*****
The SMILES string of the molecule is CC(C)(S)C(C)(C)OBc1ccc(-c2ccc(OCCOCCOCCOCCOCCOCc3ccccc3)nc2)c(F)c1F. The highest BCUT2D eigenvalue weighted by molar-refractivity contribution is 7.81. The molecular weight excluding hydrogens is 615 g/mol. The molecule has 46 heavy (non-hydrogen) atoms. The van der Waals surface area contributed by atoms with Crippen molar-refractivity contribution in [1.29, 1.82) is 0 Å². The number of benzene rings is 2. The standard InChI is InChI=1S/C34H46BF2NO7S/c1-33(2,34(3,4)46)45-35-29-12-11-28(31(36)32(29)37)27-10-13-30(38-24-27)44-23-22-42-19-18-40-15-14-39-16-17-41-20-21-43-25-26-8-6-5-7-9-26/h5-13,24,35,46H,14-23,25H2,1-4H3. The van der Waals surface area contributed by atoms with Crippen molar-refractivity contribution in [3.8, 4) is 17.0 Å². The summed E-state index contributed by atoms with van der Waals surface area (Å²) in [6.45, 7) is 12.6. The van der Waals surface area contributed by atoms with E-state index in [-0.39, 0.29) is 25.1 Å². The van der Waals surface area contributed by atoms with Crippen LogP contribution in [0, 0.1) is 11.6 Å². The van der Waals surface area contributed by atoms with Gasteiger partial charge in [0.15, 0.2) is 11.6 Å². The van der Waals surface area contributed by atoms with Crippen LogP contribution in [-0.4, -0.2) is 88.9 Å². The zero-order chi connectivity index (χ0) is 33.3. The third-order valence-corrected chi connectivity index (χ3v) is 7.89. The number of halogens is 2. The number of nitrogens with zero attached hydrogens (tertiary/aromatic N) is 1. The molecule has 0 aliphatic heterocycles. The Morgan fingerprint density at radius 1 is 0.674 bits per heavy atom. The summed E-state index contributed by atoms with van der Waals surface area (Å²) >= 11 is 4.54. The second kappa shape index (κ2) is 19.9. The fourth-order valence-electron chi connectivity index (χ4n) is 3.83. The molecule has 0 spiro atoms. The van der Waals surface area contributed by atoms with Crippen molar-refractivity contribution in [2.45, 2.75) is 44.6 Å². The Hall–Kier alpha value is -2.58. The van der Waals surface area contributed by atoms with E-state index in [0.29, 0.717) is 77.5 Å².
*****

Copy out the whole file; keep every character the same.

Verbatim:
The SMILES string of the molecule is CC(C)(S)C(C)(C)OBc1ccc(-c2ccc(OCCOCCOCCOCCOCCOCc3ccccc3)nc2)c(F)c1F. The highest BCUT2D eigenvalue weighted by molar-refractivity contribution is 7.81. The molecular weight excluding hydrogens is 615 g/mol. The molecule has 46 heavy (non-hydrogen) atoms. The van der Waals surface area contributed by atoms with Crippen molar-refractivity contribution in [1.29, 1.82) is 0 Å². The number of benzene rings is 2. The standard InChI is InChI=1S/C34H46BF2NO7S/c1-33(2,34(3,4)46)45-35-29-12-11-28(31(36)32(29)37)27-10-13-30(38-24-27)44-23-22-42-19-18-40-15-14-39-16-17-41-20-21-43-25-26-8-6-5-7-9-26/h5-13,24,35,46H,14-23,25H2,1-4H3. The van der Waals surface area contributed by atoms with Crippen molar-refractivity contribution in [3.8, 4) is 17.0 Å². The summed E-state index contributed by atoms with van der Waals surface area (Å²) in [6.45, 7) is 12.6. The van der Waals surface area contributed by atoms with E-state index in [-0.39, 0.29) is 25.1 Å². The van der Waals surface area contributed by atoms with Crippen LogP contribution in [0, 0.1) is 11.6 Å². The van der Waals surface area contributed by atoms with Gasteiger partial charge in [0.15, 0.2) is 11.6 Å². The van der Waals surface area contributed by atoms with Crippen LogP contribution in [-0.4, -0.2) is 88.9 Å². The zero-order chi connectivity index (χ0) is 33.3. The third-order valence-corrected chi connectivity index (χ3v) is 7.89. The number of halogens is 2. The number of nitrogens with zero attached hydrogens (tertiary/aromatic N) is 1. The molecule has 0 aliphatic heterocycles. The Morgan fingerprint density at radius 1 is 0.674 bits per heavy atom. The summed E-state index contributed by atoms with van der Waals surface area (Å²) >= 11 is 4.54. The second kappa shape index (κ2) is 19.9. The fourth-order valence-electron chi connectivity index (χ4n) is 3.83. The molecule has 0 spiro atoms. The van der Waals surface area contributed by atoms with Crippen molar-refractivity contribution in [2.45, 2.75) is 44.6 Å². The Hall–Kier alpha value is -2.58. The van der Waals surface area contributed by atoms with E-state index in [0.29, 0.717) is 77.5 Å².